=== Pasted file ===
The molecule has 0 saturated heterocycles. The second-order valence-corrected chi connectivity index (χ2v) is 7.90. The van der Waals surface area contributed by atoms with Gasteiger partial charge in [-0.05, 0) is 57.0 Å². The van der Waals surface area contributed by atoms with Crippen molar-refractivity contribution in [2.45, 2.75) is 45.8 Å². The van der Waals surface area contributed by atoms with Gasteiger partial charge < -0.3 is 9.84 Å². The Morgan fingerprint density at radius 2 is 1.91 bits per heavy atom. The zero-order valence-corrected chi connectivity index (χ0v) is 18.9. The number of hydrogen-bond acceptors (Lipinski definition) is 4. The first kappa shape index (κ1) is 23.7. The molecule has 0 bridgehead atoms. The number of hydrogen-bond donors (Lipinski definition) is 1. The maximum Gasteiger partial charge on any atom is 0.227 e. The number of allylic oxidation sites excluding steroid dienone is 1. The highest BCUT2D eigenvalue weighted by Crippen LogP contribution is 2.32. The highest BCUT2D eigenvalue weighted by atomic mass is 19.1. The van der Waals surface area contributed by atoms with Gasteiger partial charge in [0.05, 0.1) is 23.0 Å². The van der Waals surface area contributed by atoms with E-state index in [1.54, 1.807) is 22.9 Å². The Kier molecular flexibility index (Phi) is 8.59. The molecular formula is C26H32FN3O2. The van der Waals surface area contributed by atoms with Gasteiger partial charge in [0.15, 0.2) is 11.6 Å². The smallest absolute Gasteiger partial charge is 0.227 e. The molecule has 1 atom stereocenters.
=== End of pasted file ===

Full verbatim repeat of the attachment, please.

The molecule has 0 saturated heterocycles. The second-order valence-corrected chi connectivity index (χ2v) is 7.90. The van der Waals surface area contributed by atoms with Gasteiger partial charge in [-0.05, 0) is 57.0 Å². The van der Waals surface area contributed by atoms with Crippen molar-refractivity contribution in [2.45, 2.75) is 45.8 Å². The van der Waals surface area contributed by atoms with Gasteiger partial charge < -0.3 is 9.84 Å². The Morgan fingerprint density at radius 2 is 1.91 bits per heavy atom. The zero-order valence-corrected chi connectivity index (χ0v) is 18.9. The number of hydrogen-bond acceptors (Lipinski definition) is 4. The first kappa shape index (κ1) is 23.7. The molecule has 0 bridgehead atoms. The number of hydrogen-bond donors (Lipinski definition) is 1. The maximum Gasteiger partial charge on any atom is 0.227 e. The number of allylic oxidation sites excluding steroid dienone is 1. The highest BCUT2D eigenvalue weighted by Crippen LogP contribution is 2.32. The highest BCUT2D eigenvalue weighted by atomic mass is 19.1. The van der Waals surface area contributed by atoms with Gasteiger partial charge in [0.05, 0.1) is 23.0 Å². The van der Waals surface area contributed by atoms with E-state index in [1.54, 1.807) is 22.9 Å². The Kier molecular flexibility index (Phi) is 8.59. The molecular formula is C26H32FN3O2. The van der Waals surface area contributed by atoms with Gasteiger partial charge in [0.15, 0.2) is 11.6 Å². The smallest absolute Gasteiger partial charge is 0.227 e. The molecule has 1 atom stereocenters.